Ground-Penetrating Radar vs. X-ray

Written by SRI Online on . Posted in Concrete, Ground Penetrating Radar

When it comes to discovering what is inside concrete prior to drilling or cutting, construction workers generally have two options from which to choose: X-ray or Ground-Penetrating Radar (GPR).

Understanding the differences between the two — especially their benefits and drawbacks — is crucial for determining which method is best for a specific job.


The Differences between X-ray and GPR

  • Concrete X-ray or radiography uses a radioactive source to produce an image on a film. The process requires access to both sides of a slab, for the imaging film on one side and for the emitting source on the other.

  • Ground-Penetrating Radar (GPR) uses electromagnetic energy to penetrate concrete and return reflected signals that reveal the subsurface layout of a structure. Unlike its X-ray counterpart, GPR is extremely safe, emitting about 1/100th the radiation level as a cell phone.

Pros and Cons

Overall, Ground-Penetrating Radar is generally the more efficient, cost-effective and safer non-destructive testing choice. And with recent advancements in radar technology, GPR is incredibly accurate, yielding images in real-time. However, there are circumstances in which X-ray may be recommended for the most accurate picture.

GROUND-PENETRATING RADAR

X-RAY

SAFETY Extremely safe. Radiation emitted is equivalent to high-frequency radio waves (10MHz to 1GHz). Radiation risk. Safety equipment and clearance are required, and the process often requires the evacuation of a jobsite while the image is captured.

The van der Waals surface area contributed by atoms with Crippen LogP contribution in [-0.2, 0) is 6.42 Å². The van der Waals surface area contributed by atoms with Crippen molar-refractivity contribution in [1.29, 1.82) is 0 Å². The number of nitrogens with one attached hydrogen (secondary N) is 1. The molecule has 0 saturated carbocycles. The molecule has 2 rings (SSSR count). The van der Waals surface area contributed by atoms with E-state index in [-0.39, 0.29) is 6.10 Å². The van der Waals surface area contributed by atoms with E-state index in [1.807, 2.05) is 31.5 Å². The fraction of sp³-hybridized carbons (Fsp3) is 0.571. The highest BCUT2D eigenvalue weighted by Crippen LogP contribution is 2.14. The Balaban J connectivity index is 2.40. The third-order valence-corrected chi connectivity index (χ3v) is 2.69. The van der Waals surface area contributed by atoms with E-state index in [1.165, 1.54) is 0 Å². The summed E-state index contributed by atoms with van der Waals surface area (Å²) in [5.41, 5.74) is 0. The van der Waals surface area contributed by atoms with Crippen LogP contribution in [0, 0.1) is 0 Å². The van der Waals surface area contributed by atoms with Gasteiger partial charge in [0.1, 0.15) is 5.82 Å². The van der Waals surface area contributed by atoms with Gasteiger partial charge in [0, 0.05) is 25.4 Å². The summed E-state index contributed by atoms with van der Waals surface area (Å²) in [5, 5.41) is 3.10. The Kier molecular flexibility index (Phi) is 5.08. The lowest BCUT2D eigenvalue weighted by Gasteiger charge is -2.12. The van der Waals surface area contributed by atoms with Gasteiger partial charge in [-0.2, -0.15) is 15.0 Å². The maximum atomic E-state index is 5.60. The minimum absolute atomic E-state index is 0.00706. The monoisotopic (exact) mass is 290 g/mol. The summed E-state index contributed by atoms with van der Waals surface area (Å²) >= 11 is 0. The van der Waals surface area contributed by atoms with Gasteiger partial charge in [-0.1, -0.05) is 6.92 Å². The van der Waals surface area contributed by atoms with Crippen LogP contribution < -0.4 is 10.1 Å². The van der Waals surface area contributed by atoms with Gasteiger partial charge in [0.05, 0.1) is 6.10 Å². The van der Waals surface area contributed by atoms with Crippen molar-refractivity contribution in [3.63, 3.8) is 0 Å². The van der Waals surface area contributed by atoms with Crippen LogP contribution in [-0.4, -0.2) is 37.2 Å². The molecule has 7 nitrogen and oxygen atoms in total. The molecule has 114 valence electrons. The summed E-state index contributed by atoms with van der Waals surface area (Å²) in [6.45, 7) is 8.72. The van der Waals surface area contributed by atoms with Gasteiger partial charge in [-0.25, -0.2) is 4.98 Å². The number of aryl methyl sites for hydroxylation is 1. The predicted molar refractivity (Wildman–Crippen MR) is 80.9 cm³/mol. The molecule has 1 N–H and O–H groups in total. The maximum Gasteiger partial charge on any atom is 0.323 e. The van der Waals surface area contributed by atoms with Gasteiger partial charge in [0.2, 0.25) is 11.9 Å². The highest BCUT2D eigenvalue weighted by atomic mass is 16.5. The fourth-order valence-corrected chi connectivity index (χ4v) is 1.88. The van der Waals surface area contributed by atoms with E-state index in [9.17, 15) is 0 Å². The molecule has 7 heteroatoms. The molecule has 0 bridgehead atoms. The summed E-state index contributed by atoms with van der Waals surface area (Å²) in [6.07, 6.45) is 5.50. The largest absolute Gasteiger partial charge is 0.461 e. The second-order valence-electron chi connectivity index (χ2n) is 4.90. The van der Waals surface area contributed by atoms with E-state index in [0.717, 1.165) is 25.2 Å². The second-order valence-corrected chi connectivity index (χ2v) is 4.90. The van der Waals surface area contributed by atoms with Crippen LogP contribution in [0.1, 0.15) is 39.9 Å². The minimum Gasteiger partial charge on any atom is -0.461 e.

COST & EFFICIENCY Mobile and affordable. With today’s technology, GPR technicians can provide real-time results in-person. Cumbersome and costly. While X-ray technology is also improving, it is still much more time-consuming to set-up, and costly to develop the film, which is frequently done off-site.
COVERAGE AREA Nearly unlimited. The amount of imaging that can be done in one session is primarily determined by the difficulty of the slab and the experience of the technician. Once the equipment is set-up, however, GPR technicians are still very mobile and can scan various locations onsite. Limited area. Data collection is dependent on the size of the film swath. Imaging is generally done in 14″ x 17″ increments; large areas require repeatedly setting up the equipment in each area that needs to be X-rayed.
ACCESS Flexible. For the vast majority of imaging needs, GPR technicians only require access to one side of the structure or slab. For extremely thick concrete, however, it may be helpful to scan from multiple sides to ensure accuracy. Two sides needed. Because of how the X-ray works, the technicians must have clear access to both the front and back sides of the concrete. This can become problematic in tight areas, and impossible for utility or slab-on-grade scanning.
VISUALS High Resolution. The strength and precision of today’s GPR equipment is sufficient for many imaging needs. However, the radar signal may become scattered in wet or extremely congested decks, resulting in limited visibility. Higher Resolution. To-date, x-ray yields the highest resolution image for non-destructive testing methods. It is most useful for imaging extremely congested decks that are difficult to distinguish with GPR.

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